A Christmas gift from Pleasant View

By
  • Heather Vogel Frederick
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A Longyear member recently shared a unique item with us – several pages of memorabilia belonging to Gilbert C. Carpenter, who served as a secretary in Mrs. Eddy’s home from March 1905 to March 1906. Consisting of a receipt, five thank you letters, and a brief note of explanation, this item prompted further investigation on our part. The end result is a wonderful story of Christmas generosity.

Memorabilia from Gilbert C. Carpenter. Private collection.

As 1905 drew to a close and the mercury in the thermometer fell at Pleasant View, Mary Baker Eddy’s home in Concord, New Hampshire, Gilbert Carpenter called the household together.

Gilbert Carpenter at the side entrance to Pleasant View with his wife, Minnie (center), and an unidentified woman, on a wintry day circa 1905. Private collection.

Christmas was just around the corner, he told his colleagues, and it was customary for members of the Pleasant View “family,” as Mrs. Eddy referred to them and as they referred to themselves, to exchange presents. However, the demands of their work supporting Mrs. Eddy as she labored for the Cause of Christian Science left little time to go downtown and shop. So Mr. Carpenter had a different plan to propose this year: Why not pool their money and help needy neighbors? Specifically, with a gift of coal – much welcome fuel for warming homes as everyone braced for the long New Hampshire winter ahead.

A brief note tells what ensued.

“So they found names from the charity organization and wrote to each one to see if the coal would be acceptable as a Christmas greeting.”

Lilian Streeter

The “charity organization” referred to in Carpenter’s note was likely the Concord Charity Organization. Lilian Streeter was serving as its vice-president at the time, as well as on several other state and local charitable boards, and as the wife of Mrs. Eddy’s attorney Frank Streeter, this would have been a natural connection for the household to make.1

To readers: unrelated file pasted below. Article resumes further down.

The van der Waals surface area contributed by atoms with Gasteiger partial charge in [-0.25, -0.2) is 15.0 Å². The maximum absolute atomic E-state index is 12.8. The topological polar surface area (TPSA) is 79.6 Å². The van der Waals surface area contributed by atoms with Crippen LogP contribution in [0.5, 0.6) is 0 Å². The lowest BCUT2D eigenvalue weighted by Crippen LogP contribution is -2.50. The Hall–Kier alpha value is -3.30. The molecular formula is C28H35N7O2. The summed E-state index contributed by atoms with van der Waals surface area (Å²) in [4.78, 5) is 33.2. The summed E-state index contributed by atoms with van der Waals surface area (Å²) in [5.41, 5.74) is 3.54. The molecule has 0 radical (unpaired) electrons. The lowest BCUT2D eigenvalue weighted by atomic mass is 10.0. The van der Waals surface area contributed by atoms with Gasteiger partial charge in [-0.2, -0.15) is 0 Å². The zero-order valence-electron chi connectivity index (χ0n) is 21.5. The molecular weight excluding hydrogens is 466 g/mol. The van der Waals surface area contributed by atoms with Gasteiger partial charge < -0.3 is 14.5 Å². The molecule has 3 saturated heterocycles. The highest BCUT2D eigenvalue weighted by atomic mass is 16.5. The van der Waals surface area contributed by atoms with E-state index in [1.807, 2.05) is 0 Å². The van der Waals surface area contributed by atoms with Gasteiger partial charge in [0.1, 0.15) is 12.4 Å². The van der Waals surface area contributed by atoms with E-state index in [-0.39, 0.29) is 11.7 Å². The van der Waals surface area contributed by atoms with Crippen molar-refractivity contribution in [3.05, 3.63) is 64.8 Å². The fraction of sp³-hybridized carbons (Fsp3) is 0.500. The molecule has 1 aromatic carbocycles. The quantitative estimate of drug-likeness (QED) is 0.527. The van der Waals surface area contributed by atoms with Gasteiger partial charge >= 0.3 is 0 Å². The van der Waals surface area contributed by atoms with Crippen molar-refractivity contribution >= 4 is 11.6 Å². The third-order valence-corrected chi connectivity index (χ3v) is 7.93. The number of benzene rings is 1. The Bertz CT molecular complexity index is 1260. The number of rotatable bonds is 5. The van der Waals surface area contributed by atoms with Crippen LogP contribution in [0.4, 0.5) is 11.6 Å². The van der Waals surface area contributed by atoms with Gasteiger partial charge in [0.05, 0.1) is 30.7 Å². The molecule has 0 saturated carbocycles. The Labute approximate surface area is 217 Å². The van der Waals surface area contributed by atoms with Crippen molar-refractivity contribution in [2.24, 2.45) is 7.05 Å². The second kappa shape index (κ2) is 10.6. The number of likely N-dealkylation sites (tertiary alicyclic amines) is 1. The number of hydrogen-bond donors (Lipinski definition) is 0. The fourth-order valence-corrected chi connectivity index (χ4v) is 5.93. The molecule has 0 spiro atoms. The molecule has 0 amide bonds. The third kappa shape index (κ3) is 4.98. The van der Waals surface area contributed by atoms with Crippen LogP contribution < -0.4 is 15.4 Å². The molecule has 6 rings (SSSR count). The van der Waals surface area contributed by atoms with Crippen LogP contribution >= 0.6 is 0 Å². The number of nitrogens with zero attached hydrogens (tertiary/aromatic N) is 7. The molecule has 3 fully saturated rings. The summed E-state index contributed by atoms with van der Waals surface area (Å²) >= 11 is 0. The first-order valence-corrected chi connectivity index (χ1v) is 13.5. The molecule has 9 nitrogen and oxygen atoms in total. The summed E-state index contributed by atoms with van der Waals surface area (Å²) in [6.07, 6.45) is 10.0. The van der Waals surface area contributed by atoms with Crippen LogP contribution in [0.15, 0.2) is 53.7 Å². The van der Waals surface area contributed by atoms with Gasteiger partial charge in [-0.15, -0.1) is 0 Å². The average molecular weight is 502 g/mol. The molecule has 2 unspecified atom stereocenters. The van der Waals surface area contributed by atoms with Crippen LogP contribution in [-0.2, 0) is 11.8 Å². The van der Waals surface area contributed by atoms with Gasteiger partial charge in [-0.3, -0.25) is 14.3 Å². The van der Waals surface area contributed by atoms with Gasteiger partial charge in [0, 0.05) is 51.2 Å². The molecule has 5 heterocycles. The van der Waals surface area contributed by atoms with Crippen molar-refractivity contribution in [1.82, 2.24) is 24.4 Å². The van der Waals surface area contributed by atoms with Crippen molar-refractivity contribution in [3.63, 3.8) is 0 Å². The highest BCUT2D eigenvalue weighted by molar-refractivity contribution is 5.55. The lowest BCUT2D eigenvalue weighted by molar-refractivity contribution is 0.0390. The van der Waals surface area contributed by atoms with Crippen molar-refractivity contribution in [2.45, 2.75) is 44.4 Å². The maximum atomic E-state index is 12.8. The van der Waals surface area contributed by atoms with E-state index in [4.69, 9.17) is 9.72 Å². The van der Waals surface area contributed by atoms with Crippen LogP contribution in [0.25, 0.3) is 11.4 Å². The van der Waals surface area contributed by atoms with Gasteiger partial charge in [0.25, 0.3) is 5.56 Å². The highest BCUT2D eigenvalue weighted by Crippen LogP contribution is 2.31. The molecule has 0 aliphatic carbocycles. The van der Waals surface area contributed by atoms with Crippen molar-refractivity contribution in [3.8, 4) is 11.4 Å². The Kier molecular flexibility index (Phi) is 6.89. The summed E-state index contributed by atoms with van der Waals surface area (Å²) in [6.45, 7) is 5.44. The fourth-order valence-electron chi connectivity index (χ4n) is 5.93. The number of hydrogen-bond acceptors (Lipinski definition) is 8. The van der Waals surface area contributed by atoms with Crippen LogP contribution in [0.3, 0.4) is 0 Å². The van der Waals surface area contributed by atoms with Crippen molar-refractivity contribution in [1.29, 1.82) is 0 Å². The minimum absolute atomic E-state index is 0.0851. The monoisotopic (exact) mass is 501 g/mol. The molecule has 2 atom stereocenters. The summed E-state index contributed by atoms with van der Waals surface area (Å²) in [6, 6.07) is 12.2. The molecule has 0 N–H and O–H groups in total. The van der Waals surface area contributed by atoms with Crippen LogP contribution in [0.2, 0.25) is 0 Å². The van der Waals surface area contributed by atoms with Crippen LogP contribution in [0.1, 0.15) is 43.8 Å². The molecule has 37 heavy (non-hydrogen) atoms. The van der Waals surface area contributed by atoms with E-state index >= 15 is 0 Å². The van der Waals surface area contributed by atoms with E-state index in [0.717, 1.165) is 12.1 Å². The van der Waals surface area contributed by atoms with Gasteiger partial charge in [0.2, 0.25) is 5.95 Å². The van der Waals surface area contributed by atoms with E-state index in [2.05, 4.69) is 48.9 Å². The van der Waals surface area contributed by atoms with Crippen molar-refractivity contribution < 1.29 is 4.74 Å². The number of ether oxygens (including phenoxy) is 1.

Perhaps Lilian provided suggestions for potential recipients, or perhaps the staff had a few in mind already. However the final list came about, once the recipients were selected, each was notified of the intended gift.

“Dear Mr. Dow,” began Carpenter’s letter to local farmer Samuel Dow, “The family at Pleasant View ask if you would do them the favor of accepting ½ ton of coal as an expression of good cheer and the Seasons greetings.”2

Receipt listing some of the Pleasant View household’s gift recipients. Private collection.

The total for half a ton of coal for six families (and 3/8 of a cord of split firewood for Mrs. O. A. M. Robertson) was $25 (about $735 in 2018 dollars).3 Although no record remains as to who exactly chipped in, those serving in Mrs. Eddy’s household at the time in addition to Gilbert Carpenter included Calvin Frye, Laura Sargent, coachman August Mann and his wife Amanda, groundskeeper John Salchow, housekeeper Anna Machacek, cook Minnie Weygandt, and either Grace Greene, Julia Prescott, or Ella Willis as a metaphysical worker.

The Christmas gifts were received with enthusiasm and heartfelt gratitude, as evidenced by the thank you notes that were speedily sent.

“I don’t know of anything I need at present more than fuel,” wrote Archie McCoy, an African-American laborer living in the city. He and his wife Alma’s three-year-old daughter, Bertha, had been joined just that month by baby Harold. Archie signed his letter “gratefully yours in Truth and Love.”4

“No gift could bring me more ‘Good Cheer’ and comfort than the one which you have so generously sent,” assured Olive Ann M. Robertson, an elderly widow.5

“You do not know how pleased and grateful I was,” wrote Mrs. Boudreau, wife of Frank, another local laborer, “for we have a very cold home and could not keep the little ones from cold at night. . . . You could not give me a better gift for Christmas.”6

Snow covers the lawn and summerhouse in the front yard at Pleasant View. Longyear Museum collection.

The list of gift recipients included at least three families who had already benefited from Mrs. Eddy’s charity, and another who soon would. In fact, it may well have been Mary Baker Eddy’s example that inspired the household to their own act of generosity.

Well known for her philanthropy, Mrs. Eddy donated liberally on both the local and national scale. Her staff would have been well aware of this, and they were certainly aware of the kindness she showed each of them.

“While Mrs. Eddy was very generous in her donations to public interests and gave liberally to the support of her home town,” Minnie Weygandt recalled, “I think it was the smaller examples of loving interest to those within her immediate circle that counted most with me. It is easy enough to be large-handed in public, but what really tells the story about one is his attitude toward others in private life.”7

One particular home-town cause that Mrs. Eddy supported has an interesting connection to this story. Since 1900, the year of her first visit to the Concord State Fair, Mrs. Eddy had made a practice of providing shoes to needy children in Concord. The footwear was given out each year on “Children’s Day” at the fair, and this generous gesture would benefit hundreds of little ones over the decade that it continued.8